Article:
Electrochemical Surface Structuring for Strong SMA Wire–Polymer Interface Adhesion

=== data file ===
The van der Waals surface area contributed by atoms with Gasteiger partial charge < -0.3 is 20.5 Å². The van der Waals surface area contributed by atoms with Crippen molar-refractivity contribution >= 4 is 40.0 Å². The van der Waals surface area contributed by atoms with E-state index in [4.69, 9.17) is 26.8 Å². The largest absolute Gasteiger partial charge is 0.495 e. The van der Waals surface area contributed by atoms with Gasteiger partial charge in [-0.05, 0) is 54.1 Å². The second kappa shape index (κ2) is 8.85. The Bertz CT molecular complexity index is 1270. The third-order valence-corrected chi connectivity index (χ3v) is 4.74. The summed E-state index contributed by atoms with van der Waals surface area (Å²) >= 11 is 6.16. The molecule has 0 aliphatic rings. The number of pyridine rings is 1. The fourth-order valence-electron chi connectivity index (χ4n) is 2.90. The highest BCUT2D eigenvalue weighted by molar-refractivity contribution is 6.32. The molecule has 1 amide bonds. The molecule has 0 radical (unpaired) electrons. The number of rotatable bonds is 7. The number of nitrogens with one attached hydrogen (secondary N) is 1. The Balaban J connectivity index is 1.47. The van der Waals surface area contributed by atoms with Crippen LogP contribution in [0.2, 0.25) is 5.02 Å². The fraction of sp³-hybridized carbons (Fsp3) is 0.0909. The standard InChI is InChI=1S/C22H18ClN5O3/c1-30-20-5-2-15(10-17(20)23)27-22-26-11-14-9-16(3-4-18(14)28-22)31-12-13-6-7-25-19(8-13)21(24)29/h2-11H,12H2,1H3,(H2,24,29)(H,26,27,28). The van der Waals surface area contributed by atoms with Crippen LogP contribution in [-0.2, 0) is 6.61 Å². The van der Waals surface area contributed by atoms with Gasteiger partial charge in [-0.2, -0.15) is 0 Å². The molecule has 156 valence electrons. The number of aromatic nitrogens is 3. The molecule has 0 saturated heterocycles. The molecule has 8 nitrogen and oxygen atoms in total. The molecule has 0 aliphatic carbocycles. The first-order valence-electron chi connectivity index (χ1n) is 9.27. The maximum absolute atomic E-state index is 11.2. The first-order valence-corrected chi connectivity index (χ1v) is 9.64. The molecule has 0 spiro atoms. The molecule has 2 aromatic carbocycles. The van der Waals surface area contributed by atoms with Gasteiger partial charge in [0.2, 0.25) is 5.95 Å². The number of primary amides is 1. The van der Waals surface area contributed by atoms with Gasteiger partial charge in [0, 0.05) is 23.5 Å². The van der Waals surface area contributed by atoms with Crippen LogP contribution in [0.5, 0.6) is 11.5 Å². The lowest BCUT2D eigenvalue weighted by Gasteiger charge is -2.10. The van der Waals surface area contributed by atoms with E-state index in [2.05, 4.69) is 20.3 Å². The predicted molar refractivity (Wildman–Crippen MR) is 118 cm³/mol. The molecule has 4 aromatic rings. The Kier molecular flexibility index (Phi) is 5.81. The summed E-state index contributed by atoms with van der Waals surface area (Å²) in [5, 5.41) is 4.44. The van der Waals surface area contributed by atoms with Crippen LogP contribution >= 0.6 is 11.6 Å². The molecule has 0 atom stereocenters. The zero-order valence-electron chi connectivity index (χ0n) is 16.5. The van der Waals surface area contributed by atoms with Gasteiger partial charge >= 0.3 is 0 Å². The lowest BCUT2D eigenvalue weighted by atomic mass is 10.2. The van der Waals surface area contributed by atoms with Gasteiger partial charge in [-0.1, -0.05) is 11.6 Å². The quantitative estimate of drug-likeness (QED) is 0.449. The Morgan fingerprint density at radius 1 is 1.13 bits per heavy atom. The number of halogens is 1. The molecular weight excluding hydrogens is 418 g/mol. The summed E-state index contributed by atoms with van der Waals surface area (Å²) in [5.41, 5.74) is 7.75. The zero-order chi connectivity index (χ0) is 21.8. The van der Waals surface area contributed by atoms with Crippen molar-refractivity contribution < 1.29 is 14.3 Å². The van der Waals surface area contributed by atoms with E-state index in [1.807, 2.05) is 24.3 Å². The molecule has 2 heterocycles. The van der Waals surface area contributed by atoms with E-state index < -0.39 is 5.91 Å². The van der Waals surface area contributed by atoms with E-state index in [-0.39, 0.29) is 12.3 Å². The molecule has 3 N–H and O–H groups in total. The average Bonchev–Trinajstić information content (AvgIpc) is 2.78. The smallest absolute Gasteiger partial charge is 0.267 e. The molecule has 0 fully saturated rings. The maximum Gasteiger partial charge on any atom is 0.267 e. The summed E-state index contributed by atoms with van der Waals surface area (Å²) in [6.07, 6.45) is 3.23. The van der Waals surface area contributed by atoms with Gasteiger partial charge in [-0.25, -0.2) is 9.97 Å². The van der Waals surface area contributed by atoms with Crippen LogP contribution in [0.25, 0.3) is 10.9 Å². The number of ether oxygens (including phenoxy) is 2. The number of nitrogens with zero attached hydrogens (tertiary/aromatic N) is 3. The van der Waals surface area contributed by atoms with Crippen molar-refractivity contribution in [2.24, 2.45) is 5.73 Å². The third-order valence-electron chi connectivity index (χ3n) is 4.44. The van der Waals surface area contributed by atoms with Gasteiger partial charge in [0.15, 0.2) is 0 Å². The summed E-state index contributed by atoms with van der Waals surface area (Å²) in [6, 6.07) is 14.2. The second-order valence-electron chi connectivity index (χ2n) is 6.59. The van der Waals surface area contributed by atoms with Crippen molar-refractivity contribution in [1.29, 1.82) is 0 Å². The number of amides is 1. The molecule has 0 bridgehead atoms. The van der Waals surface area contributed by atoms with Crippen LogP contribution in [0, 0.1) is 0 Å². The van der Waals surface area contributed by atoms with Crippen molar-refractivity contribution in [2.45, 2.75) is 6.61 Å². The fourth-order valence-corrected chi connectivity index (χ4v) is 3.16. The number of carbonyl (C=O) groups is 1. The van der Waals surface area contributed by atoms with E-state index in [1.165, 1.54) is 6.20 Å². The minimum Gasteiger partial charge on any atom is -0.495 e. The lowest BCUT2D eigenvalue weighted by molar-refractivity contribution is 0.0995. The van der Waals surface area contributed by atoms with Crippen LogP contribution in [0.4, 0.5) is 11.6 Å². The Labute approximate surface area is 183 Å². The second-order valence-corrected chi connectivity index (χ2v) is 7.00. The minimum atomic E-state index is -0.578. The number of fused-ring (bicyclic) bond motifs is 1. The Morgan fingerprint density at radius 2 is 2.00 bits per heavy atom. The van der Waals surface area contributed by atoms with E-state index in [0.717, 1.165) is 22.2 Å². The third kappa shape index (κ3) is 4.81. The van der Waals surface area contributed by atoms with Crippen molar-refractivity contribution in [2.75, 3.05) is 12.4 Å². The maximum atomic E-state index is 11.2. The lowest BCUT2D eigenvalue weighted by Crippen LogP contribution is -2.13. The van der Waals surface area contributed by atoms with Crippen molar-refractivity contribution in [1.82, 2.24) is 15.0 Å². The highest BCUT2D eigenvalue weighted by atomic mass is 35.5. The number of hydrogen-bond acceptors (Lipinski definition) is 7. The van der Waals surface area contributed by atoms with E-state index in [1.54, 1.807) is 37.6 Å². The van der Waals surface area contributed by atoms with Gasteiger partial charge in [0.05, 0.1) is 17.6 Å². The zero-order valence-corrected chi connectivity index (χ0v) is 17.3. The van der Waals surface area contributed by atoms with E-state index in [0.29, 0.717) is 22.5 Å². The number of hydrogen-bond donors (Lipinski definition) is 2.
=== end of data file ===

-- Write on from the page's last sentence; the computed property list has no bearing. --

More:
Active hybrid composites represent a novel class of smart materials used to design morphing surfaces, opening up new applications in the aircraft and automotive industries. The bending of the active hybrid composite is induced by the contraction of electrically activated shape memory alloy (SMA) wires, which are placed with an offset to the neutral axis of the composite. Therefore, the adhesion strength between the SMA wire and the surrounding polymer matrix is crucial to the load transfer and the functionality of the composite. Thus, the interface adhesion strength is of great importance for the performance and the actuation potential of active hybrid composites. In this work, the surface of a commercially available one-way effect NiTi SMA wire with a diameter of 1 mm was structured by selective electrochemical etching that preferably starts at defect sites, leaving the most thermodynamically stable surfaces of the wire intact. The created etch pits lead to an increase in the surface area of the wire and a mechanical interlocking with the polymer, resulting in a combination of adhesive and cohesive failure modes after a pull-out test. Consequently, the force of the first failure determined by an optical stress measurement was increased by more than 3 times when compared to the as-delivered SMA wire. The actuation characterization test showed that approximately the same work capacity could be retrieved from structured SMA wires. Moreover, structured SMA wires exhibited the same shape of the stress–strain curve as the as-delivered SMA wire, and the mechanical performance was not influenced by the structuring process. The austenite start As and austenite finish Af transformation temperatures were also not found to be affected by the structuring process. The formation of etching pits with different geometries and densities was discussed with regard to the kinetics of oxide formation and dissolution.
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